Dwight McKissic — the pastor of Cornerstone Baptist Church in Arlington, Texas, and the S.B.C.’s most outspoken black pastor — certainly saw it as such. On his blog, McKissic wrote: “If Russell Moore cannot give a candid evaluation of Donald Trump without being publicly humiliated and without white churches withholding and threatening to withhold funds…I pity the SBC officeholder who would dare whisper a word of disagreement on a Trump statement or action.”

And so how did all of this end? Well, Russell Moore and Jack Graham agreed to what amounted to a peace treaty. In March of 2017, Moore, along with the E.R.C.L. Executive Committee, released an extended statement that focused upon “seeking unity in the Southern Baptist Convention.” Shortly afterward, Graham tweeted: “This is a gracious and unifying statement from Dr. Moore.” Then, in April, 2017, after two months of withholding their Cooperative Program funding, Prestonwood Baptist Church resumed the funding.

Now, as I head toward the finish line of this post, let me say that I don’t know either Russell Moore or Jack Graham personally. I have read some of Moore’s writings, and I’ve listened to Graham’s television sermons on several occasions, but that’s the extent of my relationship to the men. I certainly don’t know enough about either one to defend him or lambaste him. I will say that I have no doubts that each man is a genuine Christian and that each has legitimately been called into the ministry. Even more than that, I’m sure that God has used both men greatly.

With that said, though, I take the recent dust-up between the two as an example of how closely aligned Christian conservatives and the Religious Right have become to the Republican party. It seems to me that we’ve now reached a point where to offer an honest criticism of a Republican candidate is to draw the ire and wrath of many a “good Christian,” especially many a “good Baptist.” And since I’m currently serving as the pastor of Oak Grove Baptist, which is an S.B.C. church, well, you can understand my interest in such matters.

For the record, I voted for Donald Trump. I did so simply because in the end it had to be either him or Hillary Clinton, and I considered him to be the lesser of two evils. But that doesn’t mean that I wasn’t able to hear and appreciate the truth in Russell Moore’s criticisms of him. Like Moore, I was shocked when I kept reading the reports of how so many big-name evangelicals were meeting with Trump, praying with him, advising him, etc. I remember watching a particular You Tube video that showed Trump being prayed over by some major players in the world of ministry. As I watched that video, I kept thinking, “Are you kidding me?” You see, all Russell Moore did was go public with thoughts similar to the ones that I was having myself.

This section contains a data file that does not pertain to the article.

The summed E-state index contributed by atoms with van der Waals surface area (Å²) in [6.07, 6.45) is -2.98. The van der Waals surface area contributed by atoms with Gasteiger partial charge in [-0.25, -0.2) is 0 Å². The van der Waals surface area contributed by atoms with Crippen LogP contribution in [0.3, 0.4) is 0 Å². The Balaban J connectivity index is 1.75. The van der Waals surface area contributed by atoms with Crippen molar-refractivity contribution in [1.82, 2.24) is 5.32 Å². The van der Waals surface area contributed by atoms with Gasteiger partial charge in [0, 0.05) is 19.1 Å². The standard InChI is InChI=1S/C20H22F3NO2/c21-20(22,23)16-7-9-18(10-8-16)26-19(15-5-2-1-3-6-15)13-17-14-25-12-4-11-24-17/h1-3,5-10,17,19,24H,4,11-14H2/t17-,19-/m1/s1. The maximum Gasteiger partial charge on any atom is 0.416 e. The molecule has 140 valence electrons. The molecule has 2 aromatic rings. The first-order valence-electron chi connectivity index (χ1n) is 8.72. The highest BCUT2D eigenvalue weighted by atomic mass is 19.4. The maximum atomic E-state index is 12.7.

And that brings me back to Ed Dobson. He’s in heaven now, but I’d love to pick his brain on Trump’s election, Moore getting his hand slapped by certain S.B.C. leaders, and America’s religious landscape in general. I don’t think Dobson would be surprised by any of it because he saw the handwriting on the wall over 30 years ago as to where the Moral Majority, the Religious Right, and conservative Christianity were headed. Unlike Jerry Falwell and others, he just couldn’t make that direction mesh with the Jesus he read about in the Bible. So he broke rank and charted a new course for himself, one that he felt would allow him to not only draw closer to his Savior but better serve Him.

Falwell is heaven too these days, and I smile at the thought of him and Dobson enjoying eternity together. Moore and Graham will be there too one day, as will every other Christian. I guess that’s when we will all at last have this “Jesus thing” down pat. Until then, though, I hope you will join me, Christian, in admitting that trying to live for Jesus in this fallen world can get tricky sometimes. And if you can at least admit that, there’s hope for you when it comes to walking the fine line between serving Jesus and settling for the Americanized, politicized, whitened, Republicanized, conservative, iconic version of Him.